UnIntellectual Property (UnIP): Trade Secret for Software File
The United States District Court for the Eastern District of Michigan granted summary judgment to Defendant and denied Plaintiff’s Motion for Reconsideration stemming from a dispute involving competitors that both provide software to the alarm industry.  While both companies compile information and monitor signals for alarm companies, such as home security systems, they use different software platforms to do so.  When one of Plaintiff’s alarm companies switched to Defendants, this dispute arose.  Rather than summarize, I am including the relevant portion from the decision below:
“Count one of the second amended complaint alleges that Defendant violated the Michigan Uniform Trade Secrets Act, Mich. Comp. Laws §§ 445.1901–1910. Specifically, count one alleges that in July 2011 Ms. Condon misappropriated Plaintiff’s trade secrets when she “initiated file transfers of proprietary signal processing intelligence software,” the ALSCHART file. Second Am. Compl. ¶ 12; see id. ¶¶ 13–19. “Prior to its theft by Defendant in July of 2011,” count one elaborates, “the signal processing intelligence at issue was neither known nor readily ascertainable by any proper means…. Dice protected the secrecy of this information by restricting access to this information to its employees.” Id. ¶ 14.
The Michigan Uniform Trade Secrets Act, as its name suggests, protects a specific type of information: secret information that has commercial value. Mich. Comp. Laws § 445.1902(d); Kubik, Inc. v. Hull, 56 Mich.App. 335, 224 N.W.2d 80, 87 (1974) (“To be a trade secret, the information must, of necessity, be a Secret”). The act defines a “trade secret” as
information, including a formula, pattern, compilation, program, device, method, technique, or process, that is both of the following:
(i) Derives independent economic value, actual or potential, from not being generally known to, and not being readily ascertainable by proper means by, other persons who can obtain economic value from its disclosure or use.
(ii) Is the subject of efforts that are reasonable under the circumstances to maintain its secrecy.
§ 445.1902(d); see also Hayes–Albion v. Kuberski, 421 Mich. 170, 364 N.W.2d 609, 614 (1984) (quoting Restatement (First) of Torts § 757 cmt. b. (1939)).4
2 A claim of misappropriation of trade secrets has three elements: “(1) the existence of a trade secret; (2) the defendant’s acquisition of the trade secret in confidence; and (3) the defendant’s unauthorized use of it.” Stromback v. New Line Cinema, 384 F.3d 283, 302 (6th Cir.2004). In this case, Plaintiff establishes none of the three elements.”
The Court went on to analyze each of the three elements.  Most poignantly, Plaintiff could not establish the existence of a protectable trade secret.  It held that “the data obtained for ESC Central from the ALSCHART file in July 2011 via the Thoroughbred query was not a secret, much less Plaintiff’s trade secret.”  The information was not kept secret from customers like ESC, Plaintiff’s own user manual lists the ALSCHART among the files the customers are able to query, and customers had unrestricted access to the file.  Ultimately, “the information obtained from Ms. Condon’s query of the ALSCHART file belongs to ESC Central—not Plaintiff.”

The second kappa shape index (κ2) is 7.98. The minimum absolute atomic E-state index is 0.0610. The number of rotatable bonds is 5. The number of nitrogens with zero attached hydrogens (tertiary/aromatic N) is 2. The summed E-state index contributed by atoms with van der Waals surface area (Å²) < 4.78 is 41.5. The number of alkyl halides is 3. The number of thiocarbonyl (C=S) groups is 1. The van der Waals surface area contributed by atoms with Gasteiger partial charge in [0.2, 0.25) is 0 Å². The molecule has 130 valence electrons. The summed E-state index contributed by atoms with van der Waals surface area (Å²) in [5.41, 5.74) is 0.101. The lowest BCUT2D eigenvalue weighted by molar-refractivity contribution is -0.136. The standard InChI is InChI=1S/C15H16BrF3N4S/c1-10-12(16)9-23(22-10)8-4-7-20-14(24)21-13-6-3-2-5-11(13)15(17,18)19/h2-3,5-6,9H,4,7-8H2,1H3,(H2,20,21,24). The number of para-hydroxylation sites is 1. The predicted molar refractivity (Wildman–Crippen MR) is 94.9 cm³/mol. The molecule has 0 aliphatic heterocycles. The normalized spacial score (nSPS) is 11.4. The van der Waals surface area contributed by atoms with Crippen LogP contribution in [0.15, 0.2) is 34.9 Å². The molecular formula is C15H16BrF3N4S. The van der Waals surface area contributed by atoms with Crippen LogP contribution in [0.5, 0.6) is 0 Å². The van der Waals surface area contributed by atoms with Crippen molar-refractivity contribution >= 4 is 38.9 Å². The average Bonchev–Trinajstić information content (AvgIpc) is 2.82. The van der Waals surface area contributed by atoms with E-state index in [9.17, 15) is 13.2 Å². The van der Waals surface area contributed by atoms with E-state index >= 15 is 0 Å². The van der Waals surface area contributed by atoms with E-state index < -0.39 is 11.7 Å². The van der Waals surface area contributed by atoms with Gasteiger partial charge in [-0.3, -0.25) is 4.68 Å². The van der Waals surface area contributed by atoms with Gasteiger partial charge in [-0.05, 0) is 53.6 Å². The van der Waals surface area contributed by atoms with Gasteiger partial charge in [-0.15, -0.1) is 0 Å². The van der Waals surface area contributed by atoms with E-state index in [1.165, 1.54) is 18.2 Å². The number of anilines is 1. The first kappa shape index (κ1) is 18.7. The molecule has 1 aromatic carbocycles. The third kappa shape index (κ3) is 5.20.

Once again, software trade secret cases are being decided based upon how the alleged software trade secret is identified, including what it contains.  Moreover, this fact pattern matches that of so many others involving a dispute amongst competitors.  Regardless, chalk up another decision that can provide further precedent in the ever-evolving world of software trade secret litigation.
Dice Corp. v. Bold Technologies, 913 F. Supp. 2d 389, 406-07 (E.D. Mich. 2012), reconsideration denied (Mar. 28, 2013).

 

One Response to Software File Deemed Not a Trade Secret in Michigan

  1. The Sixth Circuit has affirmed this decision, stating as follows:

    Dice fails to explain how this information, even if uniquely coded, is a trade secret. The ALSCHART is a compilation of labelling codes created by manufacturers, not Dice. The codes were collected by Dice’s customers, not Dice. Dice has not put forward an explanation of how the value of its unique labelling is derived from it not being readily ascertainable by proper means. And Dice has not produced any evidence to that effect.

    Dice Corp. v. Bold Technologies, 12-2513, 2014 WL 260094 (6th Cir. Jan. 24, 2014)

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